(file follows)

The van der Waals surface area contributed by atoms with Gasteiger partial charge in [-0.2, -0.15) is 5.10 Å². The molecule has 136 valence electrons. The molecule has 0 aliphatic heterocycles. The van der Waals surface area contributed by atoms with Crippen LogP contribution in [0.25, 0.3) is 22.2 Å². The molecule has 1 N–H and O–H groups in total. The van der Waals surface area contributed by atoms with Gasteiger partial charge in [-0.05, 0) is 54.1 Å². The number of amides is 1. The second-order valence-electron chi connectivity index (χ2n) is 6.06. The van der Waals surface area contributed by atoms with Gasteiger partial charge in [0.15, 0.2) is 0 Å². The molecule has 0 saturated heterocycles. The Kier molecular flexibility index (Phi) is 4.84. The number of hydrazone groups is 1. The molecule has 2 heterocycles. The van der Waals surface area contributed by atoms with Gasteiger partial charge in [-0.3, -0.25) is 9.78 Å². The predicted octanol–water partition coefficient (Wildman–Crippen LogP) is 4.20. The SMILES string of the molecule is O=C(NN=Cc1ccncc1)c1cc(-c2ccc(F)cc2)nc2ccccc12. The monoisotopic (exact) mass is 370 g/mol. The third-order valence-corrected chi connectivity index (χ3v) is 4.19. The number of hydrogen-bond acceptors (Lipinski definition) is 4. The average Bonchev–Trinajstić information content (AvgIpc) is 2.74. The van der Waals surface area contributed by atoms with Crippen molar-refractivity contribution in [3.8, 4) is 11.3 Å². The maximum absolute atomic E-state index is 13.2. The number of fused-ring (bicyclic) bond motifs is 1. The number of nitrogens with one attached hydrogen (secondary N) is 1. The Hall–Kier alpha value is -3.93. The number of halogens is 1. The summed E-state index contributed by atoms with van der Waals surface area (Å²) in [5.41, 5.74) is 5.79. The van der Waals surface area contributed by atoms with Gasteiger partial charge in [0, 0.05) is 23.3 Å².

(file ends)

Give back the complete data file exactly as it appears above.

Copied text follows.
The van der Waals surface area contributed by atoms with Gasteiger partial charge in [-0.2, -0.15) is 5.10 Å². The molecule has 136 valence electrons. The molecule has 0 aliphatic heterocycles. The van der Waals surface area contributed by atoms with Crippen LogP contribution in [0.25, 0.3) is 22.2 Å². The molecule has 1 N–H and O–H groups in total. The van der Waals surface area contributed by atoms with Gasteiger partial charge in [-0.05, 0) is 54.1 Å². The number of amides is 1. The second-order valence-electron chi connectivity index (χ2n) is 6.06. The van der Waals surface area contributed by atoms with Gasteiger partial charge in [0.15, 0.2) is 0 Å². The molecule has 0 saturated heterocycles. The Kier molecular flexibility index (Phi) is 4.84. The number of hydrazone groups is 1. The molecule has 2 heterocycles. The van der Waals surface area contributed by atoms with Gasteiger partial charge in [-0.3, -0.25) is 9.78 Å². The predicted octanol–water partition coefficient (Wildman–Crippen LogP) is 4.20. The SMILES string of the molecule is O=C(NN=Cc1ccncc1)c1cc(-c2ccc(F)cc2)nc2ccccc12. The monoisotopic (exact) mass is 370 g/mol. The third-order valence-corrected chi connectivity index (χ3v) is 4.19. The number of hydrogen-bond acceptors (Lipinski definition) is 4. The average Bonchev–Trinajstić information content (AvgIpc) is 2.74. The van der Waals surface area contributed by atoms with Crippen molar-refractivity contribution in [3.8, 4) is 11.3 Å². The maximum absolute atomic E-state index is 13.2. The number of fused-ring (bicyclic) bond motifs is 1. The number of nitrogens with one attached hydrogen (secondary N) is 1. The Hall–Kier alpha value is -3.93. The number of halogens is 1. The summed E-state index contributed by atoms with van der Waals surface area (Å²) in [5.41, 5.74) is 5.79. The van der Waals surface area contributed by atoms with Gasteiger partial charge in [0, 0.05) is 23.3 Å².